What happens when teachers are in charge? What happens when they design the curriculum, make the hiring decisions, take over observation and evaluation, and even let students participate in schoolwide decisions? Great things: Teacher retention goes up; student performance goes up; and community involvement goes up. That’s according to data presented by Taryn Snyder and Wendy Salcedo-Fierro in “Teachers at the Helm: When Teachers Run Schools,” one of the Lunch & Learn sessions at the AFT TEACH conference.
Snyder, a member of the Boston Teachers Union, and Salcedo-Fierro, a member of the United Teachers Los Angeles, teach at two of the 300 teacher-powered schools across the country. The benefits, they said, don’t just show up in the performance data—they show up every day in every class, every teacher and every student.
“This model has allowed us to build a place where teachers want to teach and kids want to learn,” Salcedo-Fierro said. “We ask kids and parents what they want to focus on; and because teachers are in charge, we can make changes quickly. We decide the focus of the curriculum.”
Snyder agreed. “We all went into teaching to work with kids and make decisions that are best for kids. In traditional top-down schools, that’s not always possible,” she said. “In a teacher-powered school, if something isn’t working, we figure out the answer. And just by being part of the decision-making process, we’re more motivated.”
But if teachers are making the decisions, where do principals come in? Because teachers decide, it depends on the school, they said. For example, some teacher-powered schools don’t even have principals. Salcedo-Fierro’s school, UCLA Community School, has three principals. But in all teacher-powered schools, the role of the principal is to collaborate with teachers because they use what’s called a “distributed leadership” model.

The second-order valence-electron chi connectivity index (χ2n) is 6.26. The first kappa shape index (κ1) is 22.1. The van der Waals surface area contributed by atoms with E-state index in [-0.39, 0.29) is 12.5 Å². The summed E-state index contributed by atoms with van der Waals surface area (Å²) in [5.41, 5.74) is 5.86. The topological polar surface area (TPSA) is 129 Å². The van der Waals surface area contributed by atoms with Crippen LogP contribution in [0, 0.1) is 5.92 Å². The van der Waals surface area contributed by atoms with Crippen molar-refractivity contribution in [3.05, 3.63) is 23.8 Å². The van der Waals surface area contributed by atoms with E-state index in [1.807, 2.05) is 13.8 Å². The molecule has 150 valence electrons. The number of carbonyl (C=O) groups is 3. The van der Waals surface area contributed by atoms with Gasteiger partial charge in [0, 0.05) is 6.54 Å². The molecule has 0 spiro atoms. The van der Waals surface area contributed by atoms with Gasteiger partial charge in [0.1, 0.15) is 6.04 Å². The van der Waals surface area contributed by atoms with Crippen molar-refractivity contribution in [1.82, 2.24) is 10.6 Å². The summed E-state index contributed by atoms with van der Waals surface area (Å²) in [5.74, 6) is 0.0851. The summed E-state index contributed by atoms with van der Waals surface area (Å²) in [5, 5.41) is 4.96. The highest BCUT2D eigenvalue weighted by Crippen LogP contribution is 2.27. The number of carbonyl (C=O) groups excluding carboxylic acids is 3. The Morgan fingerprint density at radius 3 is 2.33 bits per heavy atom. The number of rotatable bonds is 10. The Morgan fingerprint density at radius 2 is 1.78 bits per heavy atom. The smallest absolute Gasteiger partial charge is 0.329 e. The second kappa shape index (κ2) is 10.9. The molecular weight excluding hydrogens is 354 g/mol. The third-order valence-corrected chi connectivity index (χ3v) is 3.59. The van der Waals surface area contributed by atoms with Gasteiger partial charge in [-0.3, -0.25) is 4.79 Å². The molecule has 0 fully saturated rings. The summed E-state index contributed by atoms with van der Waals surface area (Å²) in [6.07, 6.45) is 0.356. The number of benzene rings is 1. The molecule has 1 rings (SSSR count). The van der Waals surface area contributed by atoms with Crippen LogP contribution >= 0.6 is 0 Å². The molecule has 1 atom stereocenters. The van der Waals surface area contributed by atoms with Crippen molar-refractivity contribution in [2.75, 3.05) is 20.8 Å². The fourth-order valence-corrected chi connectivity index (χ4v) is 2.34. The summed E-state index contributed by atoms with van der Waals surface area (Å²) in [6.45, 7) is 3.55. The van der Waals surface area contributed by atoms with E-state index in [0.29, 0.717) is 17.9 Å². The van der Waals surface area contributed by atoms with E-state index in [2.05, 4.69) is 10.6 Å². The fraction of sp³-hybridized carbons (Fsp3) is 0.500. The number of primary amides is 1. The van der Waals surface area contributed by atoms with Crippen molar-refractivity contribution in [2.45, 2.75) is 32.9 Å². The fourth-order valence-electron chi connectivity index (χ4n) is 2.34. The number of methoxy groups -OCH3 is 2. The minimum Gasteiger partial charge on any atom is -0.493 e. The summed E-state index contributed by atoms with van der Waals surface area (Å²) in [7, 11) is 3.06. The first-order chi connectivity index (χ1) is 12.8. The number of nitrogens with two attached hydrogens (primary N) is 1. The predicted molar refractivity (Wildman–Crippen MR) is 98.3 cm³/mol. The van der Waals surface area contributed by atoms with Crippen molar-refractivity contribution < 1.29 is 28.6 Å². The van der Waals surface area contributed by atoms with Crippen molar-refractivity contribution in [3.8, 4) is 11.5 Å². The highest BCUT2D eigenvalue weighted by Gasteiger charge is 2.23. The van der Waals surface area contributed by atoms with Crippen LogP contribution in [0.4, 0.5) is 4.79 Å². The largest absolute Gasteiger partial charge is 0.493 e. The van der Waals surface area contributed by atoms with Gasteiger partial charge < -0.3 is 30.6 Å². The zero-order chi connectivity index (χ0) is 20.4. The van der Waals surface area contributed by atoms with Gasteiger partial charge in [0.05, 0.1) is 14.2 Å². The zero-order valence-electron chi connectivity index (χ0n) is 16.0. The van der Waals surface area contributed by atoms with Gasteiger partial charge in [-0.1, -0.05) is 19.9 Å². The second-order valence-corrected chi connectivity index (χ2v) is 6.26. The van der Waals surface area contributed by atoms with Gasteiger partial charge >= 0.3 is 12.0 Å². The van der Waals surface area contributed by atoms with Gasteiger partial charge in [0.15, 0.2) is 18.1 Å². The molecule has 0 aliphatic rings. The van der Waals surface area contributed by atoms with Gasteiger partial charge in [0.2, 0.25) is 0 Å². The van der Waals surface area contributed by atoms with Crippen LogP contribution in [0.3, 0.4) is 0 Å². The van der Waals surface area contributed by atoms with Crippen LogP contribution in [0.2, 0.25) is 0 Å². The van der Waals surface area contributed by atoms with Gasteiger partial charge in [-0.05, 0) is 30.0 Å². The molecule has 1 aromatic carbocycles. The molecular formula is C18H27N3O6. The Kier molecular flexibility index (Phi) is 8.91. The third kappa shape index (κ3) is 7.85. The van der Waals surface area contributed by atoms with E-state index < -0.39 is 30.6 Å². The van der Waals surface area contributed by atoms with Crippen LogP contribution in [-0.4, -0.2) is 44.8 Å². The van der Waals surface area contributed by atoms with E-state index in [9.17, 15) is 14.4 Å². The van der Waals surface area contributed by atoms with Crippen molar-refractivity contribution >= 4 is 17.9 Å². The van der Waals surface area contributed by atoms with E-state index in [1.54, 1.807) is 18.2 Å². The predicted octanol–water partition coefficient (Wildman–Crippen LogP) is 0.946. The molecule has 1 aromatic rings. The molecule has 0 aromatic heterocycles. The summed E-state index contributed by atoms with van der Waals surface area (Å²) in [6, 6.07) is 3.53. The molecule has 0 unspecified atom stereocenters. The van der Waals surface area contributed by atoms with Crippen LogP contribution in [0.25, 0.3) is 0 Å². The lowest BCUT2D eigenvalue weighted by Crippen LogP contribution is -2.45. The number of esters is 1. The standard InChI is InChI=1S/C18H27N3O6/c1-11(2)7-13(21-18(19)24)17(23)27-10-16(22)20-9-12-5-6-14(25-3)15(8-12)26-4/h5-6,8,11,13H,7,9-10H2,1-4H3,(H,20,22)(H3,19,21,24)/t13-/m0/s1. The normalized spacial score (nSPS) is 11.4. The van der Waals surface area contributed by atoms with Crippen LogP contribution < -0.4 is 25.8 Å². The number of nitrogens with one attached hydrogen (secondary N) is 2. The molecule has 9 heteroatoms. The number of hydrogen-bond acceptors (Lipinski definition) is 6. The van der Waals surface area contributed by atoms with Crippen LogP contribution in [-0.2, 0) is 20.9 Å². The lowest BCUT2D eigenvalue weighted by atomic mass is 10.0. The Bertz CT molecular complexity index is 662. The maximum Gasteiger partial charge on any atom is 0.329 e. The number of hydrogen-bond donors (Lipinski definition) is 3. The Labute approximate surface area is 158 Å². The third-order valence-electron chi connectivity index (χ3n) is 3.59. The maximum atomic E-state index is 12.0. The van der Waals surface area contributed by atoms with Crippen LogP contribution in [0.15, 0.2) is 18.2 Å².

At Snyder’s school, the Boston Teachers Union Pilot School, teachers developed a rubric to guide how decisions are made and who makes them. In some cases, decisions lie solely with one of the teacher-run committees. In other cases, it requires a full-faculty vote and an 85 percent approval rate. They started out with a simple thumbs-up, thumbs-down system.
“If even one thumb went down, the initiative didn’t pass,” Snyder said. “And every person who had a thumb down had to explain what was getting between them and a yes vote. It was usually just that someone needed more clarification or wanted to discuss things a little more.” That discussion always improved the initiatives under consideration, and always made teachers appreciate the process, she said.
Students also have a role in governance in teacher-powered schools, and at Snyder’s school, some have even participated in the teacher hiring process. And the students, along with the teachers, vote on who will be the principal. The process has a broader purpose, Salcedo-Fierro said: “Democratic schools with democratic classrooms prepare kids to be part of a democratic society. Teacher-powered schools don’t just meet kids’ academic needs. They meet all their needs.”